Erica's Reviews > Inside Out and Back Again

Inside Out and Back Again by Thanhha Lai
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I don't recommend listening to this one. The narration is stiff and the Vietnamese words are spoken in italics (see Older's thoughts on italicizing a native language)

I didn't read this one with my eyes because I have an aversion to novels in verse. While they can be more nuanced than the typical novel and though you have to work harder to get to the depths due to a scarcity of words, they seem choppy to me, jarring, and a little flighty. I'm not a fan of poetry, either, so the whole paint a big picture with the most minimal of brushes thing doesn't appeal.

However, this semi-autobiographical story is both timely and not overtold. Ha, her brothers, and their mother all flee VietNam, traveling downstream on a Naval ship to sneak out of the country. They're eventually rescued at sea and wind up in Alabama where they're sponsored by The Cowboy and his sour wife.
There are several topics in this short tale that are relevant to today, specifically refugees seeking safety in America, cultural integration, racism, and the goods and evils of Christianity. (view spoiler) Unpacking these issues in the gentle way this story manages should engender some sympathy from young readers. In addition, there are the standard topics of starting a new school, bullies, community, and the value of well-meaning adults in a child's life making the story relatable to kids who are not Asian refugees in the 70's because some things just never change.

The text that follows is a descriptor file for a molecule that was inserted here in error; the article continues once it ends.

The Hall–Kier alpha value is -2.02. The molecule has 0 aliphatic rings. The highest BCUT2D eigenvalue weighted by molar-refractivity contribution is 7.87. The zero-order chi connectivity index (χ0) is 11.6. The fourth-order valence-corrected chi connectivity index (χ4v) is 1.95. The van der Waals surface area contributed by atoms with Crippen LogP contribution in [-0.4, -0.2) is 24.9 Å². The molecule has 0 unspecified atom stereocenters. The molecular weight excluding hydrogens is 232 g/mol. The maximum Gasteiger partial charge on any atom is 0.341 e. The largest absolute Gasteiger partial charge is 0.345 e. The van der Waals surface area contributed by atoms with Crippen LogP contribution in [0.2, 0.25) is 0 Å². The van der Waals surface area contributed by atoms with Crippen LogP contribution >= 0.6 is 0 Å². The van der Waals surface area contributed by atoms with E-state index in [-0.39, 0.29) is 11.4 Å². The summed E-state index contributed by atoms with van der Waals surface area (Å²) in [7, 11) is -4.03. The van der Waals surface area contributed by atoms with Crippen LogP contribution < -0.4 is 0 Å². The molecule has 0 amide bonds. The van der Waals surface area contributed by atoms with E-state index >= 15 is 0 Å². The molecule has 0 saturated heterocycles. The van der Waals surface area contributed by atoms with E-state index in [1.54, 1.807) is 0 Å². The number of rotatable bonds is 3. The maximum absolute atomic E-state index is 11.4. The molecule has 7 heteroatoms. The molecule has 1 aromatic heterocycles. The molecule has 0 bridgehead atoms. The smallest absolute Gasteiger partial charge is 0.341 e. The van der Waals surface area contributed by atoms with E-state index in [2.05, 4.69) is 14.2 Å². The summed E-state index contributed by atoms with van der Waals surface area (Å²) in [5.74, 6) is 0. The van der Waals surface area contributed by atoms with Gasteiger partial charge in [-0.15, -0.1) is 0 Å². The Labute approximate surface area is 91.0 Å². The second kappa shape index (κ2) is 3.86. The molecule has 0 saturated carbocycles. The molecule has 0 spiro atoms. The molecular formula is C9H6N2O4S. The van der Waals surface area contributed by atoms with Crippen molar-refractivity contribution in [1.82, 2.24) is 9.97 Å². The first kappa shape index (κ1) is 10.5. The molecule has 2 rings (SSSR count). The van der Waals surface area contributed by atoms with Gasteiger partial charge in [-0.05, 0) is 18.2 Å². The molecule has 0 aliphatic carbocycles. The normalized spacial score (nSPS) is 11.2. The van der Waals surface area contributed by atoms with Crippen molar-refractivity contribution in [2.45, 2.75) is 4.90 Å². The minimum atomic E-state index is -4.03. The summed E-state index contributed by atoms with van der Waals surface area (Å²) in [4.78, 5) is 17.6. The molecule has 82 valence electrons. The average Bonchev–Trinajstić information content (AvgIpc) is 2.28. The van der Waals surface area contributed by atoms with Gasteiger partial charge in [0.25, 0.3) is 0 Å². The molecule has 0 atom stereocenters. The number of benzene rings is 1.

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Reading Progress

April 24, 2017 – Started Reading
April 24, 2017 – Shelved
April 25, 2017 – Finished Reading

Comments Showing 1-2 of 2 (2 new)

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message 1: by Matthew (new)

Matthew Galloway I hadn't seen the Older video or ever thought of it that way, but it makes so much sense!

Erica Matthew wrote: "I hadn't seen the Older video or ever thought of it that way, but it makes so much sense!"

Italicizing real words that aren't English drives me nuts (as opposed to fantasy words which I think should be italicized because they're a made-up language specific to one author or franchise and it's probably important to let readers know that those aren't real words in any real-life language) And the italicization is so random, connoting which non-English words English speakers have incorporated into the language and which have not been and will probably not be part of English. For instance, we don't italicize tortilla or ennui or bergamot and none of those are English words but we've decided they're good enough for our use so now they're part of the English language. Other Spanish, French, and Italian words, though? Fah! Relegated to italics, despite the many many people who pepper daily conversation with a mix of all the languages they speak.

It's a pretty great video, though, isn't it?
I think I got a crush on that guy after watching it.

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